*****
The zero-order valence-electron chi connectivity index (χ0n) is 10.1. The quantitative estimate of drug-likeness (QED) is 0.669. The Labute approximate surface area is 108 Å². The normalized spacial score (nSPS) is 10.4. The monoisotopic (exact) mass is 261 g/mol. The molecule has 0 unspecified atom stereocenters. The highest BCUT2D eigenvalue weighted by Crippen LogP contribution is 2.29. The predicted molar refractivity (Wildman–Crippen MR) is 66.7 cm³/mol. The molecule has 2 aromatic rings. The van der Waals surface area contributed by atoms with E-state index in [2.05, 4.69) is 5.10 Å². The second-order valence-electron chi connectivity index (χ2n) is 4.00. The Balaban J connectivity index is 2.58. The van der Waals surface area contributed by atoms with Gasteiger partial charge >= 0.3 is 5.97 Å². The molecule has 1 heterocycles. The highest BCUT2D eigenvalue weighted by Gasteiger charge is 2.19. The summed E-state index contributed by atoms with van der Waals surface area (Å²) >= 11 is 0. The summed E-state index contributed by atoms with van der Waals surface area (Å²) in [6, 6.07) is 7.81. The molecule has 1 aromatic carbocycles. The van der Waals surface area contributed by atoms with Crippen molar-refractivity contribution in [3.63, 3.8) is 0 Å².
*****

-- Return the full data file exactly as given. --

The zero-order valence-electron chi connectivity index (χ0n) is 10.1. The quantitative estimate of drug-likeness (QED) is 0.669. The Labute approximate surface area is 108 Å². The normalized spacial score (nSPS) is 10.4. The monoisotopic (exact) mass is 261 g/mol. The molecule has 0 unspecified atom stereocenters. The highest BCUT2D eigenvalue weighted by Crippen LogP contribution is 2.29. The predicted molar refractivity (Wildman–Crippen MR) is 66.7 cm³/mol. The molecule has 2 aromatic rings. The van der Waals surface area contributed by atoms with E-state index in [2.05, 4.69) is 5.10 Å². The second-order valence-electron chi connectivity index (χ2n) is 4.00. The Balaban J connectivity index is 2.58. The van der Waals surface area contributed by atoms with Gasteiger partial charge >= 0.3 is 5.97 Å². The molecule has 1 heterocycles. The highest BCUT2D eigenvalue weighted by Gasteiger charge is 2.19. The summed E-state index contributed by atoms with van der Waals surface area (Å²) >= 11 is 0. The summed E-state index contributed by atoms with van der Waals surface area (Å²) in [6, 6.07) is 7.81. The molecule has 1 aromatic carbocycles. The van der Waals surface area contributed by atoms with Crippen molar-refractivity contribution in [3.63, 3.8) is 0 Å².